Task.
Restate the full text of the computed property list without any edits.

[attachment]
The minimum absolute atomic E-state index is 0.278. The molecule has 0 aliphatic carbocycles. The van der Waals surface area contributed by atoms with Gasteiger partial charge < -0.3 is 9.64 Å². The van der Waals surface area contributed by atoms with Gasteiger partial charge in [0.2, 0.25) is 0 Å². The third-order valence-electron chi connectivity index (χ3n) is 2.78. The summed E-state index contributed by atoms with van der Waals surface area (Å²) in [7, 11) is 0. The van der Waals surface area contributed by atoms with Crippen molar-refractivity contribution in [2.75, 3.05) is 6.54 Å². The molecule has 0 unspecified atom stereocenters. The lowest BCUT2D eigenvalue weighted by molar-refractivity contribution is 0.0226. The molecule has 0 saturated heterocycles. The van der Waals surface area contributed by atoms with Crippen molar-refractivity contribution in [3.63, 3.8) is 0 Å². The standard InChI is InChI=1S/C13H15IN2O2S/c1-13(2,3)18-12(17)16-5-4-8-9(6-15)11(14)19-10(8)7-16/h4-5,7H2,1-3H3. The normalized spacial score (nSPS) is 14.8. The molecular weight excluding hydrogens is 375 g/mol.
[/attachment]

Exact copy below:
The minimum absolute atomic E-state index is 0.278. The molecule has 0 aliphatic carbocycles. The van der Waals surface area contributed by atoms with Gasteiger partial charge < -0.3 is 9.64 Å². The van der Waals surface area contributed by atoms with Gasteiger partial charge in [0.2, 0.25) is 0 Å². The third-order valence-electron chi connectivity index (χ3n) is 2.78. The summed E-state index contributed by atoms with van der Waals surface area (Å²) in [7, 11) is 0. The van der Waals surface area contributed by atoms with Crippen molar-refractivity contribution in [2.75, 3.05) is 6.54 Å². The molecule has 0 unspecified atom stereocenters. The lowest BCUT2D eigenvalue weighted by molar-refractivity contribution is 0.0226. The molecule has 0 saturated heterocycles. The van der Waals surface area contributed by atoms with Crippen molar-refractivity contribution in [3.63, 3.8) is 0 Å². The standard InChI is InChI=1S/C13H15IN2O2S/c1-13(2,3)18-12(17)16-5-4-8-9(6-15)11(14)19-10(8)7-16/h4-5,7H2,1-3H3. The normalized spacial score (nSPS) is 14.8. The molecular weight excluding hydrogens is 375 g/mol.